Noriko is a self-made woman - aren't they all - and a delight to be with and to learn from. She rattles away most knowledgeably about the benefits of organic food, and speaks wistfully of the people who first gave her the idea to open such a healthy eatery; the Hmong.
As we Chiang Maians know only too well, the Hmong are a hill tribe with their roots in China. A great people who came here long before mobile telephones and international chains of coffee shops, bringing with them a culture as unique as it is attractive, even to the Philistines of today's large cities. Indeed, Pandau means "Flower cloth" in Hmong. Noriko was once a video documentary producer; a sharp, hard-nosed media demon. All that changed in the Dutch city of Amsterdam, where she spent 15 years making movies before befriending some rich, organic farmers who sold her the idea of healthy eating.

She came to Thailand to make a documentary on the Hmong people who were then living in the hills above Chiang Rai. What she witnessed there changed her life and her outlook on not only food, but a culture that encompassed time-honoured traditions that were being eroded in a modern world: weaving, dyeing, stitching, sewing and yes, planting and growing.

You have to know Noriko to realise that she is no latter-day beatnik. This lady has opened a restaurant with a difference; a place where art, ancestry and culinary skills merge to give the feeling of dining in a gallery.

Cafe Pandau offers breakfast and lunch at the moment, with dinner by reservation for a minimum of four people. There is an all-day breakfast: American or French, with all the usual trimmings (but organics meats and veggies). It's hard to imagine organic breakfasts comprising bacon, sausages, eggs, bread, yogurt etc. But Cafe Pandau serves them all. Eat your fattening favourites, and remember - a gourmet who thinks of calories is like a hooker who looks at her watch.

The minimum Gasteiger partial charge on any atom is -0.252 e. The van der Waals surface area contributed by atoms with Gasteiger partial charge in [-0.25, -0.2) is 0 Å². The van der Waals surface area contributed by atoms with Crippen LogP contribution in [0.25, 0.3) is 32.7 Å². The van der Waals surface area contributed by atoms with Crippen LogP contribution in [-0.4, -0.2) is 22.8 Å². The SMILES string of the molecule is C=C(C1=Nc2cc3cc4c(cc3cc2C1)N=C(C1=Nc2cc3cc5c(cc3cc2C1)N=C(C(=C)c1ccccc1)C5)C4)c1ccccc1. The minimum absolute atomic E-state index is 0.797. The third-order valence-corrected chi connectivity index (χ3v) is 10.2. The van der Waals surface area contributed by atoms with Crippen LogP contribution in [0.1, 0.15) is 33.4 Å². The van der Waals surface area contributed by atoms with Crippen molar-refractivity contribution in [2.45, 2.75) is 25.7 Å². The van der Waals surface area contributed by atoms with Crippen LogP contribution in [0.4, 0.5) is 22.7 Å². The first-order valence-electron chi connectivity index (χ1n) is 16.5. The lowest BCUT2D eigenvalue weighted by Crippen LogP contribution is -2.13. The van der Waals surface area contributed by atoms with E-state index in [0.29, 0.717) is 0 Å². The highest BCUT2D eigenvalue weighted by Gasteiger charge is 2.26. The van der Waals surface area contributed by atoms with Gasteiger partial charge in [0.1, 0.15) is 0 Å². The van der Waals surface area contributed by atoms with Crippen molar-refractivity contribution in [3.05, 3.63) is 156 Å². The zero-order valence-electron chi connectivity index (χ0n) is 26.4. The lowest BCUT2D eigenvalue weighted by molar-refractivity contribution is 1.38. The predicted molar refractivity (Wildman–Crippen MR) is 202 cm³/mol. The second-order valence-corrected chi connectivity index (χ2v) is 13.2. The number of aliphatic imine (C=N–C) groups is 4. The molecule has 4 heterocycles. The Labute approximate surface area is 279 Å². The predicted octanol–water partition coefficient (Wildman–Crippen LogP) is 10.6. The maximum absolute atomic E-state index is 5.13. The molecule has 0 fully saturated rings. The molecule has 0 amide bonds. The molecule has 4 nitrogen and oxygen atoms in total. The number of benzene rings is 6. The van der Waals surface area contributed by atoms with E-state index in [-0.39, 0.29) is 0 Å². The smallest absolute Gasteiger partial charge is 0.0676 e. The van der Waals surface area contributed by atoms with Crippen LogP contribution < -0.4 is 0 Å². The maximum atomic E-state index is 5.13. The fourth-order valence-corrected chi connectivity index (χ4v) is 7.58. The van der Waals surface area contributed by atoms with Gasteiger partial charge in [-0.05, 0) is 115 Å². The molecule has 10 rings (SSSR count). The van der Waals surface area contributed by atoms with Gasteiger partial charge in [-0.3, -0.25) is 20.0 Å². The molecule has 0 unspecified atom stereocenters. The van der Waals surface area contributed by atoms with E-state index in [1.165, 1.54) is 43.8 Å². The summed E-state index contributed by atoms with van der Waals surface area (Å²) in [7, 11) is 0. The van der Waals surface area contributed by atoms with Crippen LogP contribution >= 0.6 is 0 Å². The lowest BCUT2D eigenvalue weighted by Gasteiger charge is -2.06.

Lunches are simply scrumptious: All manner of salads, vegetable soups, broccoli with blue cheese and sour cream sauce, and so much more. Noriko will concoct almost anything to order in her delightful kitchen that backs onto a garden with tables under parasols for those who desire to eat al fresco, as opposed to eating indoors in the quiet, high-roofed dining room.

Oh, I should throw this one at you. Remember that reference to the furnishings? Be careful, should you ask for "a table for four". Noriko is a supporter of local artists, and some of her furniture is not only locally made, but for sale. Eat your lunch, then buy the table and chairs and she will be delighted to help you find transport!

She is also a supporter of small, local businesses: buying as she does many organic grains, and even dishwasher liquid from Baan Suan Pak; run by a husband and wife team of organic pharmacists who produce a large range of organic products in their premises.

Every Tuesday and Friday you can shop at the Organic mini-market. While the original food prepared in the cafe includes organic peanut butter, tomato sauce, gluten-free cookies, and humus. More healthy products are forthcoming. Cafe Pandau also has three guest rooms at Baht 700 per night. Address : Soi 13, 24/4 Nimanhemin Road. Tel: 085-715-3787.